As complaints grow about exorbitant drug prices, pharmaceutical companies are coming under pressure to disclose the development costs and profits of those medicines and the rationale for charging what they do.
So-called pharmaceutical cost transparency bills have been introduced in at least six state legislatures in the last year, aiming to make drug companies justify their prices, which are often attributed to high research and development costs.
“If a prescription drug demands an outrageous price tag, the public, insurers and federal, state and local governments should have access to the information that supposedly justifies the cost,” says the preamble of a bill introduced in the New York State Senate in May.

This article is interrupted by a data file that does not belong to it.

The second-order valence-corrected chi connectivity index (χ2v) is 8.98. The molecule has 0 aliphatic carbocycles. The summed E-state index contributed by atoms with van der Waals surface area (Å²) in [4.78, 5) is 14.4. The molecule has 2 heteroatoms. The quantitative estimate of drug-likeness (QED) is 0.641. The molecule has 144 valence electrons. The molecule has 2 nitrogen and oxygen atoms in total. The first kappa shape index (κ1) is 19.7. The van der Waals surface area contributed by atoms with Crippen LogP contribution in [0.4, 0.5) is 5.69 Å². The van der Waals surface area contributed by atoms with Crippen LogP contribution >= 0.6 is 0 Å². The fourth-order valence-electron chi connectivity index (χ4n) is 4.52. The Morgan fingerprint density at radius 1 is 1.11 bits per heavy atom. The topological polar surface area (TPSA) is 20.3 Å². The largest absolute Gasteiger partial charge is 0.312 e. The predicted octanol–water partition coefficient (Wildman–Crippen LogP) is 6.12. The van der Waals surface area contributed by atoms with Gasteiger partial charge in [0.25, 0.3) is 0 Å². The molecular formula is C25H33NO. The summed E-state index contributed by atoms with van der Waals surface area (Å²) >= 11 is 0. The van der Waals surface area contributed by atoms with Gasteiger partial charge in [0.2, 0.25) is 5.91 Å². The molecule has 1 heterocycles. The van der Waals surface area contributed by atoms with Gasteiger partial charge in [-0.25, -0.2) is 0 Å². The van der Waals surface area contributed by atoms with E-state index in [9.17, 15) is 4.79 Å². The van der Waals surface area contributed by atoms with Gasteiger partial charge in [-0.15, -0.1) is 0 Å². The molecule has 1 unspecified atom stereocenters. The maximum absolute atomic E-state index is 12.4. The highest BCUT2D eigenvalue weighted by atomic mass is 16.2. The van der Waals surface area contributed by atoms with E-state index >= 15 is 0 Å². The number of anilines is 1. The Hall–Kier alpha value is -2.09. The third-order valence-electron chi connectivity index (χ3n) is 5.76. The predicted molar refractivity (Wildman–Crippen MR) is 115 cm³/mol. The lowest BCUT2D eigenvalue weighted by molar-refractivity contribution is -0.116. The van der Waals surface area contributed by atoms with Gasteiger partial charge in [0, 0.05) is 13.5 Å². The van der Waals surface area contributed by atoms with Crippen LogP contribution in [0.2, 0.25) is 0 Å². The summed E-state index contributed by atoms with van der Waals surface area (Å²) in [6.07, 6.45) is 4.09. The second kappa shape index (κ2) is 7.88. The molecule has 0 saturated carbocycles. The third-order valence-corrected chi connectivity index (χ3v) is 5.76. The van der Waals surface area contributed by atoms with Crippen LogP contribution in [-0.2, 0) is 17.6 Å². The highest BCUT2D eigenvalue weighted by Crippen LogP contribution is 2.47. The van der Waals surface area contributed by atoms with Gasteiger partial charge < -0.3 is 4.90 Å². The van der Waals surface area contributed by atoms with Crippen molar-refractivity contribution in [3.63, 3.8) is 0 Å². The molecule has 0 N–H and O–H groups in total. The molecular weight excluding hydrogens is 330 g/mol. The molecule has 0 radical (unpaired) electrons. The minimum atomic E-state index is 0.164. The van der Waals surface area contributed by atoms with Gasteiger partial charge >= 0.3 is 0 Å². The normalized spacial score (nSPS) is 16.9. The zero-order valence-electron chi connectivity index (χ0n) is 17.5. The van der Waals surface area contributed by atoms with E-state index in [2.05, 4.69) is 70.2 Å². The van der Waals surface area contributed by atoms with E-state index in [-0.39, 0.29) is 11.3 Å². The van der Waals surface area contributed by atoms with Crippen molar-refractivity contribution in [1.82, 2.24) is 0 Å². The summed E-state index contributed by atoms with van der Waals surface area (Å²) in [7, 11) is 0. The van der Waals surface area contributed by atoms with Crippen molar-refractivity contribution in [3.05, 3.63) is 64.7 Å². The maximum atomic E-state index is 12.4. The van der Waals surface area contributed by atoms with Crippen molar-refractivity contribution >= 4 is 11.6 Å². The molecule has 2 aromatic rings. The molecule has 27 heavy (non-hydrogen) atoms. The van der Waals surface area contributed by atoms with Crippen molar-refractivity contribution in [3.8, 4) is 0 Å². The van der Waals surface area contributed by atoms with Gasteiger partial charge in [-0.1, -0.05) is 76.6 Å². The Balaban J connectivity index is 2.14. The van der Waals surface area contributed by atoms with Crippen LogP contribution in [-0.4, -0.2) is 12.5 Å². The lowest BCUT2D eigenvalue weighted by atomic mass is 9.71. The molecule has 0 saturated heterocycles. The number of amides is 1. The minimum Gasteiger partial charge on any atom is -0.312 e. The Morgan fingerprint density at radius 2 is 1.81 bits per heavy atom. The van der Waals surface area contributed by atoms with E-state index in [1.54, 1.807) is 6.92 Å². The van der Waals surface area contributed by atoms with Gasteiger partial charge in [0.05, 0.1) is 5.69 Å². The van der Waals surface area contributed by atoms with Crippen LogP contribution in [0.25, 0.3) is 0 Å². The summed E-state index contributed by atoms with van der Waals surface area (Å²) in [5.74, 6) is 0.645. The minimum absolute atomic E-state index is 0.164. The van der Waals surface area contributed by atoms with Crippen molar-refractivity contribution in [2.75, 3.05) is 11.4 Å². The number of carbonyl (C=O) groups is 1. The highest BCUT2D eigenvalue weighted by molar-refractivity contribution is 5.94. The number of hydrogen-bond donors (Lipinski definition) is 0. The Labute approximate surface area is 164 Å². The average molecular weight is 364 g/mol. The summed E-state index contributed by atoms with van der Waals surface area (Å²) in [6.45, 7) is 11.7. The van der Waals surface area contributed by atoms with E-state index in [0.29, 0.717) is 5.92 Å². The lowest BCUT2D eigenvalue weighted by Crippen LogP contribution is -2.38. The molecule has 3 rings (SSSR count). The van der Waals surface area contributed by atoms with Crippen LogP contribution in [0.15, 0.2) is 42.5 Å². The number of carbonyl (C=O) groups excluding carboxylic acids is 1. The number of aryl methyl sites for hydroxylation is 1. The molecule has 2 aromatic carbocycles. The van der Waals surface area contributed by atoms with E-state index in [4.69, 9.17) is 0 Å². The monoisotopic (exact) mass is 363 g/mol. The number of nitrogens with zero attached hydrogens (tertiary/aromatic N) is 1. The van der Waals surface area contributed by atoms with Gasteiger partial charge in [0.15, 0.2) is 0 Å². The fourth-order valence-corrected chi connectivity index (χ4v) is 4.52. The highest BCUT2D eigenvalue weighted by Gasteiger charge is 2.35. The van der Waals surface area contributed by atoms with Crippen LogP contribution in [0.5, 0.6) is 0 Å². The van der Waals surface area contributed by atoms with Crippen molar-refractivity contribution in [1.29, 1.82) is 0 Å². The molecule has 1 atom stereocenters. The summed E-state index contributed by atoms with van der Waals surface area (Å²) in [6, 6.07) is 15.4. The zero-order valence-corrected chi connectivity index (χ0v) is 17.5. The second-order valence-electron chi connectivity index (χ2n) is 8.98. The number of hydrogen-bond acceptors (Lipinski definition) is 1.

In an article being published Thursday, more than 100 prominent oncologists called for support of a grass-roots movement to stem the rapid increases of prices of cancer drugs, including by letting Medicare negotiate prices with pharmaceutical companies and letting patients import less expensive medicines from Canada.
“There is no relief in sight because drug companies keep challenging the market with even higher prices,” the doctors wrote in the journal Mayo Clinic Proceedings. “This raises the question of whether current pricing of cancer drugs is based on reasonable expectation of return on investment or whether it is based on what prices the market can bear.”